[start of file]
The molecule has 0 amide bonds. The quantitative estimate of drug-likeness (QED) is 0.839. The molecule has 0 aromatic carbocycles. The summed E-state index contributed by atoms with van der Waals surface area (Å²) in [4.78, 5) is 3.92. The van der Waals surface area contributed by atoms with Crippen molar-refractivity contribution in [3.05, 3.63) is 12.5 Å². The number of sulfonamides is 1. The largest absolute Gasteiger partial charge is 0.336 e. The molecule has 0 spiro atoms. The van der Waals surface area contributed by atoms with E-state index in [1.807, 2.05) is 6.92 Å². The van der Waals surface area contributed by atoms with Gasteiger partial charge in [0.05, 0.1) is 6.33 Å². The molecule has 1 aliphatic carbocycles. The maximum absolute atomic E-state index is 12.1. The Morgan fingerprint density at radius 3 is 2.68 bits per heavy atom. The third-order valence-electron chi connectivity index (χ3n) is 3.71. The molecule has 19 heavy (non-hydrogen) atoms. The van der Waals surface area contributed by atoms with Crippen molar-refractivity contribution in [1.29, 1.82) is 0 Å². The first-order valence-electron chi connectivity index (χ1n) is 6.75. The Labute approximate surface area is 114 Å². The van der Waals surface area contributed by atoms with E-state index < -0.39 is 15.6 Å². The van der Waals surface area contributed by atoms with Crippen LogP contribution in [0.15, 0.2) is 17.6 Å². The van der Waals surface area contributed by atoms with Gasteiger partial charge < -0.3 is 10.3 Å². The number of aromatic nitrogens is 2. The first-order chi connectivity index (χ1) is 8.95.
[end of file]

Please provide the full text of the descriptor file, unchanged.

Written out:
The molecule has 0 amide bonds. The quantitative estimate of drug-likeness (QED) is 0.839. The molecule has 0 aromatic carbocycles. The summed E-state index contributed by atoms with van der Waals surface area (Å²) in [4.78, 5) is 3.92. The van der Waals surface area contributed by atoms with Crippen molar-refractivity contribution in [3.05, 3.63) is 12.5 Å². The number of sulfonamides is 1. The largest absolute Gasteiger partial charge is 0.336 e. The molecule has 0 spiro atoms. The van der Waals surface area contributed by atoms with E-state index in [1.807, 2.05) is 6.92 Å². The van der Waals surface area contributed by atoms with Gasteiger partial charge in [0.05, 0.1) is 6.33 Å². The molecule has 1 aliphatic carbocycles. The maximum absolute atomic E-state index is 12.1. The Morgan fingerprint density at radius 3 is 2.68 bits per heavy atom. The third-order valence-electron chi connectivity index (χ3n) is 3.71. The molecule has 19 heavy (non-hydrogen) atoms. The van der Waals surface area contributed by atoms with Crippen molar-refractivity contribution in [1.29, 1.82) is 0 Å². The first-order valence-electron chi connectivity index (χ1n) is 6.75. The Labute approximate surface area is 114 Å². The van der Waals surface area contributed by atoms with E-state index < -0.39 is 15.6 Å². The van der Waals surface area contributed by atoms with Crippen LogP contribution in [0.15, 0.2) is 17.6 Å². The van der Waals surface area contributed by atoms with Gasteiger partial charge < -0.3 is 10.3 Å². The number of aromatic nitrogens is 2. The first-order chi connectivity index (χ1) is 8.95.